Remarkably, just weeks after that consecration — on May 13, 1984, the Fátima anniversary — an explosion at the Soviets’ Severomorsk Naval Base destroyed two-thirds of all the missiles stockpiled for the Soviets’ Northern Fleet. It also destroyed workshops needed to maintain the missiles and killed hundreds of technicians. Western military experts called it the worst naval disaster the Soviet Navy had suffered since WWII.
The consecration was also followed, in an even more astonishing way, with the collapse in 1988 of Communism in Poland, followed in 1989 by the fall of atheistic Communism in East Germany, Czechoslovakia, Hungary, Romania, and Bulgaria. (Remember the “Berlin Wall” and the “Iron Curtain”?).
No state department specialist, no Ivy League academic, no political leader, and no television analyst would have dared to have predicted this.
Within two years, Communism was falling in the Soviet Union itself: Latvia, Lithuania, Estonia, Ukraine, Armenia, Azerbaijan, Belarus, Georgia, Kazakhstan, Kyrgyzstan, Moldova, Tajikistan, Turkmenistan, and Uzbekistan, followed by the fall of the Communist dictatorship in Russia.
No one expected such a thing in his or her lifetime — never mind a few short years. Albania and Yugoslavia soon joined the others.
Sister Lucia noted, during the 1992 meeting, that “the news speaks for itself.”
We respect those who have a contrary viewpoint. We report, you discern. Sister Lucia, during such talks, specifically singled out a Canadian priest, Father Nicholas Gruner, who she said needed to be corrected.
She further stated that the collapse of Communion in Soviet-held territories constituted a “period of peace” predicted during the apparitions if the consecration was accomplished. She said this peace pertained to the greatly lessened tensions between the Soviet Union (or now just “Russia”) and the rest of the world. It was a “period” of time that had been foreseen, she said — not an “era” (as many have interpreted the message).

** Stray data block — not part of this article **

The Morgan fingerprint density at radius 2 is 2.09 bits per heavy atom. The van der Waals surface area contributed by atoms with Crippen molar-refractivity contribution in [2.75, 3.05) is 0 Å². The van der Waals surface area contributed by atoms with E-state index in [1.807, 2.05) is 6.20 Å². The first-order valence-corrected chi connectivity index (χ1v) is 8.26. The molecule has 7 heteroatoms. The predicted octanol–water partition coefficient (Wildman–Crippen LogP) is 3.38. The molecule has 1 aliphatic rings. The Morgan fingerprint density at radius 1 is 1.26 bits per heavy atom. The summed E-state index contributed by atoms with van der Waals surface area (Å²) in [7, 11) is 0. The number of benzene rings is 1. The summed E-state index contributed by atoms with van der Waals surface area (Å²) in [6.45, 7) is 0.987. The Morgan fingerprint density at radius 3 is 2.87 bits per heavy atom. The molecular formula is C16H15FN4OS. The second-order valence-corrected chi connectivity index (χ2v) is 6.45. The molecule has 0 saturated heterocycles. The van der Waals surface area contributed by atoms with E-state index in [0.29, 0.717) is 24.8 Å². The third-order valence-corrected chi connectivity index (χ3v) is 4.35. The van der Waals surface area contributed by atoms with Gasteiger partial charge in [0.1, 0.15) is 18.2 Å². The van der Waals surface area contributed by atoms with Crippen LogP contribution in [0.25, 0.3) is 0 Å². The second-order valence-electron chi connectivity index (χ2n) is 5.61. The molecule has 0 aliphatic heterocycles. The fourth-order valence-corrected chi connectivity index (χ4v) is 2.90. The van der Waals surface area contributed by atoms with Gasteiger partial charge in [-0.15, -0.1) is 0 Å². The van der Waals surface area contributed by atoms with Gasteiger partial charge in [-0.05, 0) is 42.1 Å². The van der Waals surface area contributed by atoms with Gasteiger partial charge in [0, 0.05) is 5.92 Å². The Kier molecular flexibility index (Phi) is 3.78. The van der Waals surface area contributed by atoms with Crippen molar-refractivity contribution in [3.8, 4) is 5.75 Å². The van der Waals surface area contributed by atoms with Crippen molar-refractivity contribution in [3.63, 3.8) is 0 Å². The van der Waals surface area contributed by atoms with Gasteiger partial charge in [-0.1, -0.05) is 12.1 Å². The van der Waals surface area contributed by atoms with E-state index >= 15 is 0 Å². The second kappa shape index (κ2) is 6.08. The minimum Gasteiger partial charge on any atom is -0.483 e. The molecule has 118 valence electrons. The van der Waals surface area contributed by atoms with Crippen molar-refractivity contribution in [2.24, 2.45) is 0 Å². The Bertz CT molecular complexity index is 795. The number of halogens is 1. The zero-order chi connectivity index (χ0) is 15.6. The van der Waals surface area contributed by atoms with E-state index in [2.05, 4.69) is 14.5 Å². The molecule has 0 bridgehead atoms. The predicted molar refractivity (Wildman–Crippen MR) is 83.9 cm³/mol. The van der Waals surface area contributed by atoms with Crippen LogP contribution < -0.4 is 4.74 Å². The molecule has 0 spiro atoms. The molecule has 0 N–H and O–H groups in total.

Most remarkably, in a second meeting exactly a year later — on October 11, 1993 — she reportedly told Cardinal Ricardo Vidal of the Philippines and eight others (including two priests) that “the consecration of 1984 prevented an atomic [nuclear] war that would have occurred in 1985.” She said the Triumph of Our Lady’s Immaculate Heart had begun but was (in the words of the interpreter, Carlos Evaristo, above left) an “ongoing process.” [See his Youtube report]
As the Irish Democrat noted in a 1993 review of the translator’s work, “This 32-page pamphlet detailing a precise and accurate two-hour interview with Sister Lucia in 1992 [along with the 1991 conversation] is a must for all devotees and others interested in the apparitions of Fátima. Clearly from this meticulously recorded interview, many of the abounding theories surrounding these protracted controversies can now be discarded.”
And so we have something to consider as the debate apparently continues.
[Mini-retreat video: Hidden Apparitions and Secrets of Mary]
[The address given for the pamphlet was Carlos Evaristo, St. Anne’s Oratory (Relic Chapel) P.O. Box 133, 2496 Fátima Codex, Portugal]